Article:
NYC public records Photo: Sam Felder/Flickr

The City Record newspaper has documented NYC politics for more than 100 years. Now, its contents — procurements, notices, public hearings and more — are going online in the form of a fully searchable database.

In conjunction with the city’s Open Data portal, users will now have easy access to hundreds of thousands of city documents, and even be able to subscribe to email data updates. The new tool is in accordance with 2014’s Local Law 38, which was created to increase transparency in the city.The newly expanded City Record Online also includes schedules for public hearings, land-sales and contract awards.

The database will let users search:

(1) Contract notices and awards for $1.2 billion of goods and services that are procured by the City each year.

(2) Schedules for 750+ Public Hearings and Meetings each year, covering neighborhood issues such as zoning changes, liquor licenses, and sidewalk café applications.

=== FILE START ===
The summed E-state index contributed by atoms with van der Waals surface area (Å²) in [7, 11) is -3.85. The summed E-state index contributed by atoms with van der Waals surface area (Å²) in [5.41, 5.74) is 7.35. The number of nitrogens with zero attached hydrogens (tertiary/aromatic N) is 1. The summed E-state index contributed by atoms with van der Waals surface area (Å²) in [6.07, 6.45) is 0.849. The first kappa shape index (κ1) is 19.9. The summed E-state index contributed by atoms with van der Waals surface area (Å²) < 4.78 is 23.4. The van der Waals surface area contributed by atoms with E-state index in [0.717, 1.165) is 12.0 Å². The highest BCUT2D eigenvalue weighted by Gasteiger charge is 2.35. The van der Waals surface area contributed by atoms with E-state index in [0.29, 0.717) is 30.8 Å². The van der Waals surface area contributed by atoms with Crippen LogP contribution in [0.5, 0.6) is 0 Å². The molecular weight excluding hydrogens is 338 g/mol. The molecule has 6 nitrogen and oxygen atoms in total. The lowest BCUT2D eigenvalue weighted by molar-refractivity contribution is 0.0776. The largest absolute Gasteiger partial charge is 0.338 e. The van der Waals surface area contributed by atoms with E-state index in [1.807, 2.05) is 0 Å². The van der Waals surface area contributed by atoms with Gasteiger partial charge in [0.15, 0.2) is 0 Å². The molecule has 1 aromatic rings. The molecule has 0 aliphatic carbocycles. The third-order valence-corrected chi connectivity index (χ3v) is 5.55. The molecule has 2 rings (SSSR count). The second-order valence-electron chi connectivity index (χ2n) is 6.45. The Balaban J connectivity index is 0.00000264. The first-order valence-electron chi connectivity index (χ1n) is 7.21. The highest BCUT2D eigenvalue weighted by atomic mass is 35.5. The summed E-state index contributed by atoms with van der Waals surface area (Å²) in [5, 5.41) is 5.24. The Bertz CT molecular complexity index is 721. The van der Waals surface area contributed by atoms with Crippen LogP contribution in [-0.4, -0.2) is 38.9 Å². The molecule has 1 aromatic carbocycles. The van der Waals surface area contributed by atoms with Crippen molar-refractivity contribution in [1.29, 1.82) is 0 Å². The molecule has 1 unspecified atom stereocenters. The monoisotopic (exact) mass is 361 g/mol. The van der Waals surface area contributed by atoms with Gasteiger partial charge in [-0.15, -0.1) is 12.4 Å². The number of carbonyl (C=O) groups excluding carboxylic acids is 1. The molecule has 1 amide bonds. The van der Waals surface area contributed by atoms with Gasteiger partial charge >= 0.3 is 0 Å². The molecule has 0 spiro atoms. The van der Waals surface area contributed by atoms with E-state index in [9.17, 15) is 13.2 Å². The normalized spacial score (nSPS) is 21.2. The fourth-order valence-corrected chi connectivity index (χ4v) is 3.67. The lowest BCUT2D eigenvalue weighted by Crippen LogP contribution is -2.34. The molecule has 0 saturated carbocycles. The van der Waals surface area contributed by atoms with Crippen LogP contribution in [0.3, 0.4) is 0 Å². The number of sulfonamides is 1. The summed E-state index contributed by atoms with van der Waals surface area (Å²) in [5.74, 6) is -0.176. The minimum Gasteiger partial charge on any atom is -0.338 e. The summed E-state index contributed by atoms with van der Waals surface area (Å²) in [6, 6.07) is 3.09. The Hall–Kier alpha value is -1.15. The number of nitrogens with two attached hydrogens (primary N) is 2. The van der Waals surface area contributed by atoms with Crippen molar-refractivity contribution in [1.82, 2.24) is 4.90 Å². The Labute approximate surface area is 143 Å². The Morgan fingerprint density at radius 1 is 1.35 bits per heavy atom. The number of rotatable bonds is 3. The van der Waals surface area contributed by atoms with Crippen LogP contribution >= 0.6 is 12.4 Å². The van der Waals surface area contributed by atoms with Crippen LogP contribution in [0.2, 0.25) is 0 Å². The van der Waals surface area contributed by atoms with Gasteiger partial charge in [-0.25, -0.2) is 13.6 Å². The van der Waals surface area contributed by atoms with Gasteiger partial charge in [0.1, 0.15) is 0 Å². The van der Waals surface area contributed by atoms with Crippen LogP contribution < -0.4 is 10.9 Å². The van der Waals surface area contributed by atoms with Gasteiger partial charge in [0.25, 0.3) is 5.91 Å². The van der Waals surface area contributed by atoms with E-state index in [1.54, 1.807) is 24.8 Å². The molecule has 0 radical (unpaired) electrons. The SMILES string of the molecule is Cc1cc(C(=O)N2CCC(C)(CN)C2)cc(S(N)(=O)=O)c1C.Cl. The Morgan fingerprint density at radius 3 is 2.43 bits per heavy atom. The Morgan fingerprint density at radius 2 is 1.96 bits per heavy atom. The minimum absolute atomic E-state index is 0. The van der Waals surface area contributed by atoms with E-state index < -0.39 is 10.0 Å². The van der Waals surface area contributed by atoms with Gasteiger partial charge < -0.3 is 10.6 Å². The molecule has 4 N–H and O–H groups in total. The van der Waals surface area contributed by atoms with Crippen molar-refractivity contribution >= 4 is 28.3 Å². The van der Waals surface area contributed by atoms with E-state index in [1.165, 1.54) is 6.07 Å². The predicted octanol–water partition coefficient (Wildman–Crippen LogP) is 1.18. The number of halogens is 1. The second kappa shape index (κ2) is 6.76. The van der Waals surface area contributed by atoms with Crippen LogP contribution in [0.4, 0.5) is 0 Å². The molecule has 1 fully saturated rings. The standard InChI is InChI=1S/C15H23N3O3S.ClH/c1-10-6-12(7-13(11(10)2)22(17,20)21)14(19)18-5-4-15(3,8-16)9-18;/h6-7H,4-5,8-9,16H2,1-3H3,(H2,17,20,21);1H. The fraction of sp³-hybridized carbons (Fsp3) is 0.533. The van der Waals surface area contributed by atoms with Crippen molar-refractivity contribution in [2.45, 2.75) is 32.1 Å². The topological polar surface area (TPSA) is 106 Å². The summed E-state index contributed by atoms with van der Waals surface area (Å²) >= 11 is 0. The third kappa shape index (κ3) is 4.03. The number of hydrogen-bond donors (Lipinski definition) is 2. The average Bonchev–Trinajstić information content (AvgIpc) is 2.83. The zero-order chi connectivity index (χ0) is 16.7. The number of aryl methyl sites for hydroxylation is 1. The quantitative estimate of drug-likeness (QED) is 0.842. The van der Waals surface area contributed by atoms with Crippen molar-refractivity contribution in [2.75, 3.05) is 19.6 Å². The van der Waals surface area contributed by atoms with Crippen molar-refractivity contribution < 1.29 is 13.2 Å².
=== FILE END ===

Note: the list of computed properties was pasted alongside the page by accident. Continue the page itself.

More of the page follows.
(3) Regulatory changes for 95 City Agencies, Boards and Commissions, including topics related to schools, land use, small businesses, and more.

(4) Hiring notices and other changes in City personnel.

Mayor de Blasio said that the expansion will help NYC residents gain a deeper knowledge of the inner workings of the city.

“The City Record newspaper has carried the important notices of City business for more than a century.  Now New Yorkers will have full access to this information at their fingertips – making it easier to learn about contracting opportunities, public hearings and more,” he said. “My administration strives to make it simpler than ever for all New Yorkers to connect with City government.”  

BuzzBuzzHome recently reported on city agency progress in NYC Open Data, discovering that transit organizations lag in the release of city data while the Department of Education leads. Housing agencies were in the middle of the pack. This release is a win for public data advocates as it guarantees the immediate publication of city data.

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